Streaming music service Spotify is migrating its infrastructure to Google Cloud Platform, the company announced this week, calling the move a “no-brainer,” due to the balance of high-quality, high-performance, and low cost storage, computing, and networking services shifting in favor of cloud. Like any complex migration, however, it is expected to take time.
Headquartered in London, UK, Spotify has offices around the world and is available in 58 markets. The service has more than 75 million active users with over 30 million songs available for streaming. All of this equals a ton of content that has to be delivered seamlessly to global audiences.
By spending less time and money on its data centers, as the story goes, it should be able to free up resources for other areas of its business that touch end users. It’s already made some investments in that area, acquiring Cord Project and Soundwave to “boost Spotify’s existing strengths in developing engaging and innovative music experiences.”
Netflix was the latest streaming giant to say goodbye to its own infrastructure, opting to go all-in on AWS cloud. Between AWS, Google, and Microsoft, I suspect we’ll see a lot more of these types of announcements of customers putting all their chips in the cloud.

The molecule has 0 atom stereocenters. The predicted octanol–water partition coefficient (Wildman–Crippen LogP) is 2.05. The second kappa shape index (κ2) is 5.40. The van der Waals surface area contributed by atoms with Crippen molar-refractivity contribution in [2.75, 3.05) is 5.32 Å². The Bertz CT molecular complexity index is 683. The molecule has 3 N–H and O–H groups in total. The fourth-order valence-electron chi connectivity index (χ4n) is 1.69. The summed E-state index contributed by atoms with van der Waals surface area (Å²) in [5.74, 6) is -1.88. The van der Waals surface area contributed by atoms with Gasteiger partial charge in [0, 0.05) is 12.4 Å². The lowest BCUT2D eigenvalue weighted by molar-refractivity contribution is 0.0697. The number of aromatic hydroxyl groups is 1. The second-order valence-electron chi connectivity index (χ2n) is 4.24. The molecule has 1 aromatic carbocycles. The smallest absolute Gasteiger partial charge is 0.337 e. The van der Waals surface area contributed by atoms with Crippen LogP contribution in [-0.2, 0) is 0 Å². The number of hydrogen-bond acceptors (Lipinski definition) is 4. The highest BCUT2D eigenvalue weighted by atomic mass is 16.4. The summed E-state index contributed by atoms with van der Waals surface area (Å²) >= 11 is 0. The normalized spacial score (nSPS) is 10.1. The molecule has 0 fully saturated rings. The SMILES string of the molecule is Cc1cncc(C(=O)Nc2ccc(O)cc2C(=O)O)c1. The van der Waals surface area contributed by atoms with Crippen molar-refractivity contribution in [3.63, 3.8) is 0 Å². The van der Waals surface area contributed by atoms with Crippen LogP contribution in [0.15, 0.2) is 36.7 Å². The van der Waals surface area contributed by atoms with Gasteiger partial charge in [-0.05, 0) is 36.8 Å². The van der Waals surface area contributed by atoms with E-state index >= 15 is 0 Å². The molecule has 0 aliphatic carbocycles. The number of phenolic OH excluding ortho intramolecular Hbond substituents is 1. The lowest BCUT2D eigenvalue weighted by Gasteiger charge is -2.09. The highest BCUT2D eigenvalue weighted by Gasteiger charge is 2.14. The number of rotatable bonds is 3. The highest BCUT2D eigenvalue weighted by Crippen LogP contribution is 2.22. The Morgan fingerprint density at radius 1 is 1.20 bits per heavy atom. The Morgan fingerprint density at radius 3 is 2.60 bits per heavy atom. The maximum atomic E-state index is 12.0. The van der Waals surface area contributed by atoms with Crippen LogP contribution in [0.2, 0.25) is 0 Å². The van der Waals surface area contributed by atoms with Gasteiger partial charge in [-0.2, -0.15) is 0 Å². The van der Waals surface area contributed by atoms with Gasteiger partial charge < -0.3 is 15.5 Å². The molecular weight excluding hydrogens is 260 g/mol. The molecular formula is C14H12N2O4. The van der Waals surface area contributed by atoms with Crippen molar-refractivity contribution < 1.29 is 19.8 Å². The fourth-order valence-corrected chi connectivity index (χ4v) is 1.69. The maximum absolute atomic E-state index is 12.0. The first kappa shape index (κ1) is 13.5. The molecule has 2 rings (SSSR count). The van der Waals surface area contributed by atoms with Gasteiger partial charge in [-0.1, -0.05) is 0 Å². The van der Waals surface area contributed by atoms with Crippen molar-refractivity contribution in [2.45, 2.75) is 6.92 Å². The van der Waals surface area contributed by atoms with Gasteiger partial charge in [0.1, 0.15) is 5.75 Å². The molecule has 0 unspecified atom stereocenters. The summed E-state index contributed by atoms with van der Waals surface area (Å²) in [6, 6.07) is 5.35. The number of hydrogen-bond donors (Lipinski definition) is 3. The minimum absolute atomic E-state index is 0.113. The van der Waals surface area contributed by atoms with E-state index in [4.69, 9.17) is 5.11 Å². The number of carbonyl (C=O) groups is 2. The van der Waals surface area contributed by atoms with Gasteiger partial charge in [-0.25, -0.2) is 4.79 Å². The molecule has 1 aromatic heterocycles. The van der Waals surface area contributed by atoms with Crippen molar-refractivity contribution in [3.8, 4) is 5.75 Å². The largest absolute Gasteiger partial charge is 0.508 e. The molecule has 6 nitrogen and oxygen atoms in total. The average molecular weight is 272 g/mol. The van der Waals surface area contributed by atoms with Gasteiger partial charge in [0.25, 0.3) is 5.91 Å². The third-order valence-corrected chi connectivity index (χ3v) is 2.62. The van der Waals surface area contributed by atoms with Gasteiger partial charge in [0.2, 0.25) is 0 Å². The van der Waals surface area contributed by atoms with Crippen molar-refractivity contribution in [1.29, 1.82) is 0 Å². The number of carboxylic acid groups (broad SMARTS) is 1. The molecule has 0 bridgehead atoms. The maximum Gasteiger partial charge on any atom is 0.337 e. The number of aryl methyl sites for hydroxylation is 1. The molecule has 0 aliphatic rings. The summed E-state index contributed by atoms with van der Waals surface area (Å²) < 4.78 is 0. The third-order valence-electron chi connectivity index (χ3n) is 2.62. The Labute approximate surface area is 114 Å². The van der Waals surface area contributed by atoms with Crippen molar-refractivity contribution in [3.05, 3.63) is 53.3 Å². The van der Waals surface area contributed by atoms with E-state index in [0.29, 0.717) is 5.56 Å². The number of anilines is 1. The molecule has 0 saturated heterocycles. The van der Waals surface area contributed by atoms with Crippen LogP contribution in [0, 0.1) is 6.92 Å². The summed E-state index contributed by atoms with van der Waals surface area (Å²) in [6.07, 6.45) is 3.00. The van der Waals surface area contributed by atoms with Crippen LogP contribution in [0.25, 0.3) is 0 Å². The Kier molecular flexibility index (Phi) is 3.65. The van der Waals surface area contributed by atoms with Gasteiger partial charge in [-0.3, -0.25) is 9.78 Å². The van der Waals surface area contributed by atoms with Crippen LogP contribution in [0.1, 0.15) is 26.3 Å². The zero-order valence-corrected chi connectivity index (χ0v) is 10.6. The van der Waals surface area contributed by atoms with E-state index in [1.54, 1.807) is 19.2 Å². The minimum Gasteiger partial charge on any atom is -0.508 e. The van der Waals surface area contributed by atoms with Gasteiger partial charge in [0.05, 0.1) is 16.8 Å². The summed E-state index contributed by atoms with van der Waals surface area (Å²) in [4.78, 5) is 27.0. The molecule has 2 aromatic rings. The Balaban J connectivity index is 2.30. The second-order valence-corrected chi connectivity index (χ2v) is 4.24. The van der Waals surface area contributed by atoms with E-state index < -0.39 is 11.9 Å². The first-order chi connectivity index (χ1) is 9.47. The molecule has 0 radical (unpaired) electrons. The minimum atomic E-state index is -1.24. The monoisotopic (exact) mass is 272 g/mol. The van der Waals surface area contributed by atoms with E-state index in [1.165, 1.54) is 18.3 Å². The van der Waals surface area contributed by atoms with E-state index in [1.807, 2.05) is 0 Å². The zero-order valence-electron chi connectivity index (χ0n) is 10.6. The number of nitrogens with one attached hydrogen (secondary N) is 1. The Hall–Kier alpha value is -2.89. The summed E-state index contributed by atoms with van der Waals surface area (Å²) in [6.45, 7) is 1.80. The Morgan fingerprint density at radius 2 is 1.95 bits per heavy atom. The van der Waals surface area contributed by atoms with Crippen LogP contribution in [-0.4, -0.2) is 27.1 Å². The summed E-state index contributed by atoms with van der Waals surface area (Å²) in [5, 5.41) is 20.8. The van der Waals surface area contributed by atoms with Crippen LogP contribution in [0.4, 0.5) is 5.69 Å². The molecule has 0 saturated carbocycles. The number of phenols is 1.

“Historically, we’ve taken a traditional approach to doing this: buying or leasing data-center space, server hardware and networking gear as close to our customers as possible,” Nicholas Harteau, Spotify Vice President of Engineering & Infrastructure said in a blog post this week. “This approach has allowed us to give you music instantly, wherever you are in the world. But in a business growing quickly in users, markets and features, keeping pace with scaling demands requires ever increasing amounts of focus and effort. Like good, lazy engineers, we occasionally asked ourselves: do we really need to do all this stuff?”
The answer has changed to the negative for Spotify, which was ultimately won over by Google’s data platform and tools, according to the announcement. Google’s data infrastructure, including Dataproc traditional batch processing, Pub/Sub event delivery, and BigQueary’s “nearly magical abilities” provide a significant advantage to Spotify.
“What really tipped the scales towards Google for us, however, has been our experience with Google’s data platform and tools. Good infrastructure isn’t just about keeping things up and running, it’s about making all of our teams more efficient and more effective, and Google’s data stack does that for us in spades,” Harteau said.
Spotify is fairly active on its Engineering blog, recently breaking down its “event delivery system…one of the foundational pieces of Spotify’s data infrastructure.”
With notes from Chris Burt